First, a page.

Not everyone who wants to be 'green' has a wad of bills they can throw at the latest and greatest technologies. So where should you apply the capital you do have for the greatest benefit and return? Fortunately, the biggest energy savers (and best return on investment) are the cheapest measures you can take.
The green building pyramid scheme:
If you only have $5 to spend, buy a tube of caulking; you might save $100 on heat this winter. You can then take that $100 and buy a more efficient showerhead and you may save another $100 a year on hot water.
So two years after a $5 investment, you could be saving $200 a year. Does your financial investor have a better investment proposal than that? If they do it will probably start with 'psssst....hey buddy'.
The point here is that greening your home and improving its efficiency does not have to equate to a complete overhaul or expensive reno. Do what you can when you can, and if the first steps you take are the easy ones that pay you back the quickest, you end up with more money in your pocket to take on the bigger projects later on.
8 Home improvements that save money:
1. Caulking: Air leaks account for an enormous amount of heat loss in a home. In a really leaky house, a tube of caulking might even pay for itself in a day or two. On a windy day check for drafts around windows and doors, and see where your efforts are best spent.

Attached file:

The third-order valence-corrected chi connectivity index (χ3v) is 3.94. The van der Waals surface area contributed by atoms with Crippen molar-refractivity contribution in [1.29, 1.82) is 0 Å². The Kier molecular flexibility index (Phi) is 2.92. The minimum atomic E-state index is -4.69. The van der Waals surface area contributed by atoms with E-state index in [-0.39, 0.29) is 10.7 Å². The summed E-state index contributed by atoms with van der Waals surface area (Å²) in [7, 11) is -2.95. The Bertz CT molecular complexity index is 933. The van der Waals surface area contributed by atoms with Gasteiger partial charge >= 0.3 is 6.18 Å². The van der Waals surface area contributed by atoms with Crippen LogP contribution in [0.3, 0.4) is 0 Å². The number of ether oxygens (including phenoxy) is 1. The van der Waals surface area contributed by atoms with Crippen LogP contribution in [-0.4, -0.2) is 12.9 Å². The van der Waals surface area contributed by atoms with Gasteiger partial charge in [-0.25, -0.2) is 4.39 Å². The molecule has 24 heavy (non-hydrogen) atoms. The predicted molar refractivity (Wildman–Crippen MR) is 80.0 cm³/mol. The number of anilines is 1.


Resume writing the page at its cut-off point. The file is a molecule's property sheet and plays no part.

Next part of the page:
2. Plastic on windows: If you have old leaky windows, for a few bucks per window you can put a thin sheet of plastic over them that will save you money, keep your windows free of frost, and make your house less drafty. These kits are easily found at a harware store, and put on with double-sided tape. You just have to run a hairdryer over it to tighten it up and you won't even notice it's there.
3. Plumbing fixtures and aerators: If you have older fixtures, they could be costing you a ton of money. Check to see if there is the ability to screw on an aerator; if your taps are so old that you can't get one on, then you are a prime candidate for a new efficient tap. The payback for this could be a year or two, maybe just months.
4. Low-flow showerheads: Switching to an efficient showerhead can sometimes pay for itself in a matter of months, by saving between 3 and 8 litres of water per minute as you shower. And there is no sacrifice here, it's unlikely you would notice the difference from an old wasteful one.
5. Programmable thermostats: Also known as 'setback thermostats', these allow you to lower temperatures when you are sleeping or away and will warm your home up for your return or when you wake. According to CMHC (Canada Mortgage and Housing Corporation) setback heating usually translates into cost savings of between 5 and 15% on your heating bill.
6. CFL and LED bulbs: The price of power keeps rising while the price of efficient bulbs keeps dropping. Efficient bulbs save a lot of energy and money in the long run. See our page all the benefits of efficient home lighting.